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1u7v

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1u7v, resolution 2.70Å ()
Non-Standard Residues:
Gene: SMAD2, MADH2, MADR2 (Homo sapiens), SMAD4, MADH4, DPC4 (Homo sapiens)
Related: 1u7f
Resources: FirstGlance, OCA, RCSB, PDBsum
Coordinates: save as pdb, mmCIF, xml


Contents

Crystal Structure of the phosphorylated Smad2/Smad4 heterotrimeric complex

Publication Abstract from PubMed

The formation of protein complexes between phosphorylated R-Smads and Smad4 is a central event in the TGF-beta signaling pathway. We have determined the crystal structure of two R-Smad/Smad4 complexes, Smad3/Smad4 to 2.5 angstroms, and Smad2/Smad4 to 2.7 angstroms. Both complexes are heterotrimers, comprising two phosphorylated R-Smad subunits and one Smad4 subunit, a finding that was corroborated by isothermal titration calorimetry and mutational studies. Preferential formation of the R-Smad/Smad4 heterotrimer over the R-Smad homotrimer is largely enthalpy driven, contributed by the unique presence of strong electrostatic interactions within the heterotrimeric interfaces. The study supports a common mechanism of Smad protein assembly in TGF-beta superfamily signaling.

Structural basis of heteromeric smad protein assembly in TGF-beta signaling., Chacko BM, Qin BY, Tiwari A, Shi G, Lam S, Hayward LJ, De Caestecker M, Lin K, Mol Cell. 2004 Sep 10;15(5):813-23. PMID:15350224

From MEDLINE®/PubMed®, a database of the U.S. National Library of Medicine.

Disease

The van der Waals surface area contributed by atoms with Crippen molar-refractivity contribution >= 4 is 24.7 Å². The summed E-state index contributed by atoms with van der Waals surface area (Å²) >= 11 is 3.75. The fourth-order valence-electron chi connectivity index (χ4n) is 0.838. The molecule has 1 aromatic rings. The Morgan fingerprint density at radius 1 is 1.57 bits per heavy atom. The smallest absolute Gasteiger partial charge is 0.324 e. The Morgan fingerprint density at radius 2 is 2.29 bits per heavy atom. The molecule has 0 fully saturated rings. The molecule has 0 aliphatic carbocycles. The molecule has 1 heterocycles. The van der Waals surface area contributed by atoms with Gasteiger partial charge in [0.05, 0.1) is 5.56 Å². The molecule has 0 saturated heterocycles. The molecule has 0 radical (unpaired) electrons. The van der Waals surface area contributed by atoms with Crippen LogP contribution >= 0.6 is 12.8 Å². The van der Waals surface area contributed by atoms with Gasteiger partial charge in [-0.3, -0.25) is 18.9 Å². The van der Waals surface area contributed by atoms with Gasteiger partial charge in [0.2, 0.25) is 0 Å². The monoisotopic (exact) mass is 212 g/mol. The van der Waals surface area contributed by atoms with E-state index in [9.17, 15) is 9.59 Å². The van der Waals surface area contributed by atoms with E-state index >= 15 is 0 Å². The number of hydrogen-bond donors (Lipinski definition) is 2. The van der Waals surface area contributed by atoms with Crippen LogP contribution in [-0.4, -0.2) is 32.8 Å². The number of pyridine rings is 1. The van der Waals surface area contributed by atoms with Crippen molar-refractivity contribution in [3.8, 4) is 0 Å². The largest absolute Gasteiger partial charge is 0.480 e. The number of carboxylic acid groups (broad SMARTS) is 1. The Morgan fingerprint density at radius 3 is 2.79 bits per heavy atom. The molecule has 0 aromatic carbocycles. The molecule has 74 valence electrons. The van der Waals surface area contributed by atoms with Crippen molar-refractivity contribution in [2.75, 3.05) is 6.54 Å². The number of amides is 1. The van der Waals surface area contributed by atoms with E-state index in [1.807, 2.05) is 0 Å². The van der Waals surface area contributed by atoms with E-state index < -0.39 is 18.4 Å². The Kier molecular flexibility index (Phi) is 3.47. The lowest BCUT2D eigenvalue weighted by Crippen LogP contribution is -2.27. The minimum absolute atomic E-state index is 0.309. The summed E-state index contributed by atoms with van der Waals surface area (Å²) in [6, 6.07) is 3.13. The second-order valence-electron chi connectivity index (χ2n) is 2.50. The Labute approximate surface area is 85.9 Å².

[SMAD4_HUMAN] Defects in SMAD4 are a cause of pancreatic cancer (PNCA) [MIM:260350]. Defects in SMAD4 are a cause of juvenile polyposis syndrome (JPS) [MIM:174900]; also known as juvenile intestinal polyposis (JIP). JPS is an autosomal dominant gastrointestinal hamartomatous polyposis syndrome in which patients are at risk for developing gastrointestinal cancers. The lesions are typified by a smooth histological appearance, predominant stroma, cystic spaces and lack of a smooth muscle core. Multiple juvenile polyps usually occur in a number of Mendelian disorders. Sometimes, these polyps occur without associated features as in JPS; here, polyps tend to occur in the large bowel and are associated with an increased risk of colon and other gastrointestinal cancers.[1][2] Defects in SMAD4 are a cause of juvenile polyposis/hereditary hemorrhagic telangiectasia syndrome (JP/HHT) [MIM:175050]. JP/HHT syndrome phenotype consists of the coexistence of juvenile polyposis (JIP) and hereditary hemorrhagic telangiectasia (HHT) [MIM:187300] in a single individual. JIP and HHT are autosomal dominant disorders with distinct and non-overlapping clinical features. The former, an inherited gastrointestinal malignancy predisposition, is caused by mutations in SMAD4 or BMPR1A, and the latter is a vascular malformation disorder caused by mutations in ENG or ACVRL1. All four genes encode proteins involved in the transforming-growth-factor-signaling pathway. Although there are reports of patients and families with phenotypes of both disorders combined, the genetic etiology of this association is unknown. Defects in SMAD4 may be a cause of colorectal cancer (CRC) [MIM:114500]. Defects in SMAD4 may be a cause of primary pulmonary hypertension (PPH1) [MIM:178600]. A rare disorder characterized by plexiform lesions of proliferating endothelial cells in pulmonary arterioles. The lesions lead to elevated pulmonary arterial pression, right ventricular failure, and death. The disease can occur from infancy throughout life and it has a mean age at onset of 36 years. Penetrance is reduced. Although familial PPH1 is rare, cases secondary to known etiologies are more common and include those associated with the appetite-suppressant drugs.[3] Defects in SMAD4 are the cause of Myhre syndrome (MYHRS) [MIM:139210]. MYHRS is a syndrome characterized by pre- and postnatal growth deficiency, mental retardation, generalized muscle hypertrophy and striking muscular build, decreased joint mobility, cryptorchidism, and unusual facies. Dysmorphic facial features include microcephaly, midface hypoplasia, prognathism, and blepharophimosis. Typical skeletal anomalies are short stature, square body shape, broad ribs, iliac hypoplasia, brachydactyly, flattened vertebrae, and thickened calvaria. Other features, such as congenital heart disease, may also occur.[4][5]